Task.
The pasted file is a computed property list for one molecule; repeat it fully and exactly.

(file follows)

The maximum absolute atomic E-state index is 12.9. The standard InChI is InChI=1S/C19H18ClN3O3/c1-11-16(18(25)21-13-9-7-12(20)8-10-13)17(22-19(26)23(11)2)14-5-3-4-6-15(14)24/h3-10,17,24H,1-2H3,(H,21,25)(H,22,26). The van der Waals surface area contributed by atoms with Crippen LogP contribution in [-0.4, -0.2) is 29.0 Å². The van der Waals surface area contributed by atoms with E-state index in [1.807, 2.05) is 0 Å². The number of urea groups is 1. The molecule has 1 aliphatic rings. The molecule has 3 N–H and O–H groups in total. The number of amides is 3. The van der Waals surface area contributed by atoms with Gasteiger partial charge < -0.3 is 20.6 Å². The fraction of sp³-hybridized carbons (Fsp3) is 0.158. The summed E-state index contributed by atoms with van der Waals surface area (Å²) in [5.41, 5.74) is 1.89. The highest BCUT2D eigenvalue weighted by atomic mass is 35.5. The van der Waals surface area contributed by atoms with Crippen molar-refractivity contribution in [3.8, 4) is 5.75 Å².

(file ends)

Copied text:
The maximum absolute atomic E-state index is 12.9. The standard InChI is InChI=1S/C19H18ClN3O3/c1-11-16(18(25)21-13-9-7-12(20)8-10-13)17(22-19(26)23(11)2)14-5-3-4-6-15(14)24/h3-10,17,24H,1-2H3,(H,21,25)(H,22,26). The van der Waals surface area contributed by atoms with Crippen LogP contribution in [-0.4, -0.2) is 29.0 Å². The van der Waals surface area contributed by atoms with E-state index in [1.807, 2.05) is 0 Å². The number of urea groups is 1. The molecule has 1 aliphatic rings. The molecule has 3 N–H and O–H groups in total. The number of amides is 3. The van der Waals surface area contributed by atoms with Gasteiger partial charge < -0.3 is 20.6 Å². The fraction of sp³-hybridized carbons (Fsp3) is 0.158. The summed E-state index contributed by atoms with van der Waals surface area (Å²) in [5.41, 5.74) is 1.89. The highest BCUT2D eigenvalue weighted by atomic mass is 35.5. The van der Waals surface area contributed by atoms with Crippen molar-refractivity contribution in [3.8, 4) is 5.75 Å².